Borhan and Bascom awarded collaborative grant to study respiratory disease in modeled lungs

08/18/2016

UNIVERSITY PARK, Pa. – Ali Borhan, professor of chemical engineering, and Rebecca Bascom, professor of medicine, have been awarded one of two Grace Woodward Grants for Collaborative Research in Engineering and Medicine for the 2016-2017 project period.

The pair was awarded $50,000 for their proposal, “Patient-Specific Diagnosis and Treatment of Respiratory Disease: Expanding the Engineering Toolbox.”  

The study will use anatomically accurate lung reconstructions modeled by data obtained from patient volunteers at the Penn State Milton S. Hershey Medical Center to predict individuals’ reactions to inhaled toxic substances including environmental gasses, cigarette smoke and other carcinogenic substances through numerical simulations.

The researchers will evaluate the distribution of gases in proximal airways to better understand which sites are particularly susceptible to tissue injury. Results may serve as a guide to create and tailor new diagnostic procedures and improve treatment plans for patients with lung disease.

 “We plan to examine absorption in both healthy and diseased lung models to identify any significant differences caused by the disease-modified structures of the proximal airways,” said Borhan. “If the absorption of harmful gasses occurs more intensely in some areas than others, we will be able to identify those areas as ‘hot-spots’ and target efforts to treat and prevent injury more proactively.”

The study will examine lung reconstructions of both male and female patients of varying physical statures. The work will serve as a first step in predicting patient-specific outcomes by developing disease-specific models of exposure-dose relationships for inhaled toxicants.

The concept for the research was first developed by Borhan and Bascom with the help of James Ultman, Emeritus Professor of Chemical Engineering, when the trio served together on several doctoral committees. The researchers identified a critical gap in respiratory science that has prevented information from animal lung studies to be directly translated into human pathophysiology.

Borhan and Ultman, who have a history of studying ozone uptake in the respiratory tract of primates, have been interested in applying their expertise in animal lung modeling to human applications. Bascom has extensive experience in the diagnosis and treatment of respiratory disorders as a clinician at Penn State Hershey Medical Center. Together, and with the help of a co-advised graduate student, the researchers will work collaboratively between the Penn State University Park campus and Penn State Hershey Medical Center to conduct lung modeling and numerical analysis and diagnostic interpretation.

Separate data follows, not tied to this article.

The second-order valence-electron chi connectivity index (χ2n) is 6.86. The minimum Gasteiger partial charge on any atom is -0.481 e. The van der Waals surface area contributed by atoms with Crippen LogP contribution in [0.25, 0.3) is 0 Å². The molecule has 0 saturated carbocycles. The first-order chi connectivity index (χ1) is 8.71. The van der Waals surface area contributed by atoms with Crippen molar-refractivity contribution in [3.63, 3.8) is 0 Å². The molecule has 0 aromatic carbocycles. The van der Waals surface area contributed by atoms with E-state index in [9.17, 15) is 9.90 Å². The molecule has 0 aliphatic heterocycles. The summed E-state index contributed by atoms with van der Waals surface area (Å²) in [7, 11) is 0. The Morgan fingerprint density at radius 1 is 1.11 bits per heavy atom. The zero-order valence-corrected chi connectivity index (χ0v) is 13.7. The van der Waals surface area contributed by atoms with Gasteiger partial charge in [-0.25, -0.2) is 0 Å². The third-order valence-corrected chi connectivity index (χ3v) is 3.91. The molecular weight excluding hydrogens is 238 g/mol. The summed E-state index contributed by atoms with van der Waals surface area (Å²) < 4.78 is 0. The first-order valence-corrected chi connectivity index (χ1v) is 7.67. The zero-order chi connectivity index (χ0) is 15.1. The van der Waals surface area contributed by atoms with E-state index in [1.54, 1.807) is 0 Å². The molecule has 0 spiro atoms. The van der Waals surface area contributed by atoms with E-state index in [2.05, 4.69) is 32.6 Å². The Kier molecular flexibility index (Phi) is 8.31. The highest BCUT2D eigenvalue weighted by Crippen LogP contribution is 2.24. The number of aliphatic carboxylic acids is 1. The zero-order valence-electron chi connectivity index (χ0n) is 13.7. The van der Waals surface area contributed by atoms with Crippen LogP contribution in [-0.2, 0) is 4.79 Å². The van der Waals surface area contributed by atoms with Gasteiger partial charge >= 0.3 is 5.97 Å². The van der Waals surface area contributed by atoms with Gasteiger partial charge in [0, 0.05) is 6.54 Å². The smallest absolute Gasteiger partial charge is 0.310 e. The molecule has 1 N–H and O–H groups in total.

Preliminary work on the project began earlier this year and is planned to continue throughout the two-year project period.

The Grace Woodward Grants for Collaborative Research in Engineering and Medicine are given annually by the Penn State Colleges of Engineering and Medicine, and are made possible by the support of endowments from the estate of Grace Woodward, a longtime friend and supporter of the University. The program is designed to encourage genuine collaborations between engineers and clinicians or biomedical scientists that involve either new avenues of research or the feasibility testing of new medical devices, instrumentation or other diagnostic or therapeutic modalities.

 

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MEDIA CONTACT:

Mindy Krause

muk45@psu.edu

"We plan to examine absorption in both healthy and diseased lung models to identify any significant differences caused by the disease-modified structures of the proximal airways. If the absorption of harmful gasses occurs more intensely in some areas than others, we will be able to identify those areas as ‘hot-spots’ and target efforts to treat and prevent injury more proactively.”

 
 

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